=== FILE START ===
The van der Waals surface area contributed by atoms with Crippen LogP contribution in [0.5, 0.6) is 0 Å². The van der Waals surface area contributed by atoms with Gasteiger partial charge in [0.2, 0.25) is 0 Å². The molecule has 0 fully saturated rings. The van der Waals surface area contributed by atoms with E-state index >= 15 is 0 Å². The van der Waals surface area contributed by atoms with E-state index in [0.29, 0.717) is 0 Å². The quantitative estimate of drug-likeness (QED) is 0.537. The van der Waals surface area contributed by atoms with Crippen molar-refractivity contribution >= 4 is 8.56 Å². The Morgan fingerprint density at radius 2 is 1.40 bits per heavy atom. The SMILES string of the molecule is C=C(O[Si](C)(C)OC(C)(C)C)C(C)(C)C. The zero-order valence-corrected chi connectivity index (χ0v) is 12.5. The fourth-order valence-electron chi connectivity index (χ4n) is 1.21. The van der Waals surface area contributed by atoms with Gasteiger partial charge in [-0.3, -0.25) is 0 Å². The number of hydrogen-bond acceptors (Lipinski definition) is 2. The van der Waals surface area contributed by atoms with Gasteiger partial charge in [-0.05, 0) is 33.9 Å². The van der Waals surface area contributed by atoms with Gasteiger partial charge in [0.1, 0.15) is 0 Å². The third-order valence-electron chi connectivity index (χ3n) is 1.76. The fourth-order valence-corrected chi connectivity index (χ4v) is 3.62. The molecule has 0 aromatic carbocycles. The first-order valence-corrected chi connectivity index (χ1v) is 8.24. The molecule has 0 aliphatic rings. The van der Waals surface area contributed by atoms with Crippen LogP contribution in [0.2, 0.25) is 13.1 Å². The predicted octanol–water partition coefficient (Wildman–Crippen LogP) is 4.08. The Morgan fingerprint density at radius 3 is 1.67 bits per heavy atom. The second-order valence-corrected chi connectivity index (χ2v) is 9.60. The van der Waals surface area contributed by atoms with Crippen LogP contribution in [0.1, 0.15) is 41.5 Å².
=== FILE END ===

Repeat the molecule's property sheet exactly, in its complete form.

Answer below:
The van der Waals surface area contributed by atoms with Crippen LogP contribution in [0.5, 0.6) is 0 Å². The van der Waals surface area contributed by atoms with Gasteiger partial charge in [0.2, 0.25) is 0 Å². The molecule has 0 fully saturated rings. The van der Waals surface area contributed by atoms with E-state index >= 15 is 0 Å². The van der Waals surface area contributed by atoms with E-state index in [0.29, 0.717) is 0 Å². The quantitative estimate of drug-likeness (QED) is 0.537. The van der Waals surface area contributed by atoms with Crippen molar-refractivity contribution >= 4 is 8.56 Å². The Morgan fingerprint density at radius 2 is 1.40 bits per heavy atom. The SMILES string of the molecule is C=C(O[Si](C)(C)OC(C)(C)C)C(C)(C)C. The zero-order valence-corrected chi connectivity index (χ0v) is 12.5. The fourth-order valence-electron chi connectivity index (χ4n) is 1.21. The van der Waals surface area contributed by atoms with Gasteiger partial charge in [-0.3, -0.25) is 0 Å². The number of hydrogen-bond acceptors (Lipinski definition) is 2. The van der Waals surface area contributed by atoms with Gasteiger partial charge in [-0.05, 0) is 33.9 Å². The van der Waals surface area contributed by atoms with Gasteiger partial charge in [0.1, 0.15) is 0 Å². The third-order valence-electron chi connectivity index (χ3n) is 1.76. The fourth-order valence-corrected chi connectivity index (χ4v) is 3.62. The molecule has 0 aromatic carbocycles. The first-order valence-corrected chi connectivity index (χ1v) is 8.24. The molecule has 0 aliphatic rings. The van der Waals surface area contributed by atoms with Crippen LogP contribution in [0.2, 0.25) is 13.1 Å². The predicted octanol–water partition coefficient (Wildman–Crippen LogP) is 4.08. The Morgan fingerprint density at radius 3 is 1.67 bits per heavy atom. The second-order valence-corrected chi connectivity index (χ2v) is 9.60. The van der Waals surface area contributed by atoms with Crippen LogP contribution in [0.1, 0.15) is 41.5 Å².